It may be legal, but it challenges blondeness
Director and choreographer Jerry Mitchell tells James Carney that it’s taken a while for one show to gather momentum – and attention.
WHEN it was announced Legally Blonde: The Musical was to open in the West End no one paid too much attention.
It was easy to see why. While no one doubted the show would be popular at the box office, the tale of the sorority girl Elle Wood turned Harvard legal eagle, which had won legions of fans thanks to the film starring Reese Witherspoon, didn’t appear to be one which would trouble the serious critics. However, shortly after it opened it became clear this was more than just another lightweight musical. Last year when Legally Blonde: The Musical and its star Sheridan Smith ran away with five Olivier awards, the show proved it could punch well above its weight.
The original West End cast has moved on – Faye Brookes taking over from Smith in the lead role and Liz McClarnon stepping into Jill Halfpenny’s shoes as her beautician friend Paulette for the tour – but the musical is much as it was when Tony award-winning director and choreographer Jerry Mitchell first brought it to life.
“Elle Woods is a character everyone can cheer for – she’s an underdog,” says Mitchell, who was also responsible for Hairspray! “I loved the film and I wanted to make the musical because of her character – a larger than life lady can make a great musical.”
Both the film and musical are based on a novel by Amanda Brown and all three follow the same neat arc. Elle decides to pursue a career in law to win back a boyfriend who dumped her to find someone more serious, but when she finds herself defending an exercise guru falsely accused of murder her journey of discovery is complete and the exboyfriend is consigned to history. Positive messages aside, the musical is also packed full of big numbers.
“That’s the beauty of musicals,” says Mitchell. “The learning element can sneak up on you. To use a Mary Poppins line, ‘A spoonful of sugar helps the medicine go down’. Hairspray was all about integration in the 1960s and Legally Blonde shows us that men who treat women well get the girl.”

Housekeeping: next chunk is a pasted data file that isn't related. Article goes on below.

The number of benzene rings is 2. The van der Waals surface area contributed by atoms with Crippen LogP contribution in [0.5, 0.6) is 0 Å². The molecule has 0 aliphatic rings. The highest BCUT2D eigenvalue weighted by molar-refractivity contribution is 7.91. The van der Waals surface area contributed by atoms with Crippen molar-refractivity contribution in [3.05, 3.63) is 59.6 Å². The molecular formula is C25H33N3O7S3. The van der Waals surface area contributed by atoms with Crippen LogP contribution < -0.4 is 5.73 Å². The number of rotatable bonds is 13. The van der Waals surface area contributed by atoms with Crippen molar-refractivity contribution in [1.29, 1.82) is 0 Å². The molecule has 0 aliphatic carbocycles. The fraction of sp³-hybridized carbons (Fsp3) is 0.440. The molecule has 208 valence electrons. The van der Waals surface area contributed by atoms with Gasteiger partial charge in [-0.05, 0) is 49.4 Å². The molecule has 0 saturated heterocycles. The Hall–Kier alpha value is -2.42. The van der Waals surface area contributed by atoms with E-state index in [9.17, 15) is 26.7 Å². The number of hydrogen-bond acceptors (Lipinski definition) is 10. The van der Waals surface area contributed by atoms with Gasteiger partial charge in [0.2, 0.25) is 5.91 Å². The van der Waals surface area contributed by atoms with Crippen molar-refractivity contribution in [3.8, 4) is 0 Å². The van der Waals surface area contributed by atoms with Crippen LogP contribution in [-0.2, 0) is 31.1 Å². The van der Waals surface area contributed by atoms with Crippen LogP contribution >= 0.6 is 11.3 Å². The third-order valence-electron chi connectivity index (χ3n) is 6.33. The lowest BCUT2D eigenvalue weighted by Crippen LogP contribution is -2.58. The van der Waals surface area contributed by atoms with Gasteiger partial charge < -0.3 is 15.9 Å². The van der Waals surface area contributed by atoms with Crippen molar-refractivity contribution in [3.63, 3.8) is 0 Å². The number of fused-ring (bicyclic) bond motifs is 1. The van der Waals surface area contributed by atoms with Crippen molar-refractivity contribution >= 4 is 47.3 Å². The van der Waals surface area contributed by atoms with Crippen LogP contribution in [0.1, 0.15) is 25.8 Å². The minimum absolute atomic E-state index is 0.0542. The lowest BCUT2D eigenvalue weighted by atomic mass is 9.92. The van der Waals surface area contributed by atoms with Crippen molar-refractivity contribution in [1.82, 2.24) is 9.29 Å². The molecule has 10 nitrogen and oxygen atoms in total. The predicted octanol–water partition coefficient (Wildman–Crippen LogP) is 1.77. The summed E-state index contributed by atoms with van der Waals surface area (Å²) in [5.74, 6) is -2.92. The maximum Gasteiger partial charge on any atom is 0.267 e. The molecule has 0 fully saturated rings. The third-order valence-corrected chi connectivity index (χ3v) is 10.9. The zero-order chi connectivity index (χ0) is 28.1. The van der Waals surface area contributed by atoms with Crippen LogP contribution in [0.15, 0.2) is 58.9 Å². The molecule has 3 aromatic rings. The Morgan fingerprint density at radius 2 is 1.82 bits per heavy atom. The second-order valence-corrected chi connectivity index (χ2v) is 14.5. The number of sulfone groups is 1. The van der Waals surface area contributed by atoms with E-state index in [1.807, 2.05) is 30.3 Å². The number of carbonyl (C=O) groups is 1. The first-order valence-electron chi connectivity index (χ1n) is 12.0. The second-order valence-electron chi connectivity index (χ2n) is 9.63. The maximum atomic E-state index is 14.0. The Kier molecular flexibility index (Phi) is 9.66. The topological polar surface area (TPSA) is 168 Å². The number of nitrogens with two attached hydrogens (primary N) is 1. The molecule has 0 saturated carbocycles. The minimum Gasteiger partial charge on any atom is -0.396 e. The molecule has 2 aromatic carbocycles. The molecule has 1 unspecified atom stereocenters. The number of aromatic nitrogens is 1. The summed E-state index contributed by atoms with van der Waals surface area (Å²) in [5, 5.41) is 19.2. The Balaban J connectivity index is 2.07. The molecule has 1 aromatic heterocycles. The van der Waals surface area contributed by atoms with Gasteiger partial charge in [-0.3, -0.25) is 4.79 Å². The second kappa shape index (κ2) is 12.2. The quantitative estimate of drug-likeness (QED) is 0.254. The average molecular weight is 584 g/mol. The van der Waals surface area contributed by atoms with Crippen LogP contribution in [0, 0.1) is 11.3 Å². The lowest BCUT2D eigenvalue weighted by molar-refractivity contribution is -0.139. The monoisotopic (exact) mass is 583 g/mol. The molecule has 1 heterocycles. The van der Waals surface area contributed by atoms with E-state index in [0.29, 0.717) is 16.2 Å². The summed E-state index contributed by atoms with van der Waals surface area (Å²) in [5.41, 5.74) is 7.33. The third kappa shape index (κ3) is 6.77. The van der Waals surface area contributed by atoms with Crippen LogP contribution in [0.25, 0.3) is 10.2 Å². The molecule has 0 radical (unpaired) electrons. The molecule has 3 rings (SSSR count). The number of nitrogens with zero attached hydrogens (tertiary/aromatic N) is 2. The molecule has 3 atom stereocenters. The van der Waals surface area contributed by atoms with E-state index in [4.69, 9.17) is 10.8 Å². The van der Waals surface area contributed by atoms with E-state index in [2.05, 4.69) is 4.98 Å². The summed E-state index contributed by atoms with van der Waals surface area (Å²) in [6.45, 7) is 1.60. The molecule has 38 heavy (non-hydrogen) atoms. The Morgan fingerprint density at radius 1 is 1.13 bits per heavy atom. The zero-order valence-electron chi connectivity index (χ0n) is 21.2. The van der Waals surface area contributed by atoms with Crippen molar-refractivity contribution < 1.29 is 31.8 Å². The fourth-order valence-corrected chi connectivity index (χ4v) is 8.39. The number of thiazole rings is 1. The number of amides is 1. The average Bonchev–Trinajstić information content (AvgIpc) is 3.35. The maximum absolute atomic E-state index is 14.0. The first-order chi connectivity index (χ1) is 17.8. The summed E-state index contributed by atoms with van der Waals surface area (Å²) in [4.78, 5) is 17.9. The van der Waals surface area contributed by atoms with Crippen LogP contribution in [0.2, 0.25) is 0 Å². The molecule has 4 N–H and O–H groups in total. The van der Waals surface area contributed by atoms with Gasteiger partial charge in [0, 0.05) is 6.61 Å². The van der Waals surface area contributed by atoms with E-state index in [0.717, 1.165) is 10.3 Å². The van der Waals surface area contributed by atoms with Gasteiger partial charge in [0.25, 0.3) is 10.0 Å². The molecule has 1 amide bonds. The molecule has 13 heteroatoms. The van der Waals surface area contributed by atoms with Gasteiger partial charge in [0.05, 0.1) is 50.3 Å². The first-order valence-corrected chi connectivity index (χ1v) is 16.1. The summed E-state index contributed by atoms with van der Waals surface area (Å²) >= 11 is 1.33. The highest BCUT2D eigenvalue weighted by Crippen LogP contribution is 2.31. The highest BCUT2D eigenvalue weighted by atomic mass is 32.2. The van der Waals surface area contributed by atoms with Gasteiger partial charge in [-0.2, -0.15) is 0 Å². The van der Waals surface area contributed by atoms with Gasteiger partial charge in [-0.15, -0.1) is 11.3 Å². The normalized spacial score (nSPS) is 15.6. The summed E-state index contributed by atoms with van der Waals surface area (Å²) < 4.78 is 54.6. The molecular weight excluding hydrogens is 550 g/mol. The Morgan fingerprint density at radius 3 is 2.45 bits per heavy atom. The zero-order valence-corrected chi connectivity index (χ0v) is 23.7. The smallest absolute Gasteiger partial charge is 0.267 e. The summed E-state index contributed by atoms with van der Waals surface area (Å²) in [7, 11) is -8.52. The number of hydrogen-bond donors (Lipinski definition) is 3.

The key of course was finding the right leading actress, one who could, like Smith, not only sing and dance, but could capture the nuances of Elle.
“Most importantly of all Sheridan had vulnerability. People might think, ‘What does Elle have to be sorry for, she’s rich and beautiful’, but she has just been dumped by someone she loved, and Sheridan can play that vulnerability in comedy. Faye has the same vulnerable quality. It is always the first thing I look for in an actress.” And any faithful recreation of Legally Blonde would not be complete without Elle’s trademark chihuahua, Bruiser.
“There are three dogs who play the role in case one of them feels ill. I haven’t really hung out with them in their dressing room, but they do some surprising stuff in the show,” said Jerry. “There’s nothing like seeing live performances. Musicals, plays, concerts – nothing can compare to actually seeing theatre,” said Jerry.
The animal element of the cast wasn’t the only problem Mitchell and his team had to overcome.
“There are scenes in the film where Elle speaks to her sorority sisters over the phone. That doesn’t work on stage so we turned them into a Greek chorus. During one song I wanted them to rappel like storm troopers from the ceiling, but sadly we just couldn’t afford it.”
It’s still a big production, but with the show out on the road, as Mitchell himself says, “It’s just a case of, ‘The circus comes to town’, we stay for a couple of weeks and then we move on.”
Legally Blonde: The Musical runs at the Grand Opera House York from next Tuesday until August 20.
STRIKING A POSE: Faye Brookes as Elle and Liz McClarnon as Paulette.
FROM SCREEN TO STAGE: Legally Blonde: The Musical is on tour and at the Grand Opera House in York this month.